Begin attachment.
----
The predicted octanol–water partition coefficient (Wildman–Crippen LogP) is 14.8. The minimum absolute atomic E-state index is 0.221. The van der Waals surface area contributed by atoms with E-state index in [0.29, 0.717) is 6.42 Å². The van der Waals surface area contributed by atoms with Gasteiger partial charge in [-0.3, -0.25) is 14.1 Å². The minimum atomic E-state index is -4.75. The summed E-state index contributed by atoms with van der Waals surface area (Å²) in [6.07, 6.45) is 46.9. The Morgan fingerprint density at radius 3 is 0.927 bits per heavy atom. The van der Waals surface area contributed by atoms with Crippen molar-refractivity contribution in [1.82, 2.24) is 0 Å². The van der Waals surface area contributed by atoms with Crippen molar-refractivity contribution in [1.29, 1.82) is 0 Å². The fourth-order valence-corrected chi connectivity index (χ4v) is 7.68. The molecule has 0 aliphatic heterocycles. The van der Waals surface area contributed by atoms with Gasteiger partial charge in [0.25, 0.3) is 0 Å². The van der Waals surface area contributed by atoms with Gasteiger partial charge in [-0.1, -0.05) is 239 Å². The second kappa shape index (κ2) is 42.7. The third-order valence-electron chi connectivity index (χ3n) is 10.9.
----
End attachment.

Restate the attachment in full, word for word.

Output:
The predicted octanol–water partition coefficient (Wildman–Crippen LogP) is 14.8. The minimum absolute atomic E-state index is 0.221. The van der Waals surface area contributed by atoms with E-state index in [0.29, 0.717) is 6.42 Å². The van der Waals surface area contributed by atoms with Gasteiger partial charge in [-0.3, -0.25) is 14.1 Å². The minimum atomic E-state index is -4.75. The summed E-state index contributed by atoms with van der Waals surface area (Å²) in [6.07, 6.45) is 46.9. The Morgan fingerprint density at radius 3 is 0.927 bits per heavy atom. The van der Waals surface area contributed by atoms with Crippen molar-refractivity contribution in [1.82, 2.24) is 0 Å². The van der Waals surface area contributed by atoms with Crippen molar-refractivity contribution in [1.29, 1.82) is 0 Å². The fourth-order valence-corrected chi connectivity index (χ4v) is 7.68. The molecule has 0 aliphatic heterocycles. The van der Waals surface area contributed by atoms with Gasteiger partial charge in [0.25, 0.3) is 0 Å². The van der Waals surface area contributed by atoms with Gasteiger partial charge in [-0.1, -0.05) is 239 Å². The second kappa shape index (κ2) is 42.7. The third-order valence-electron chi connectivity index (χ3n) is 10.9.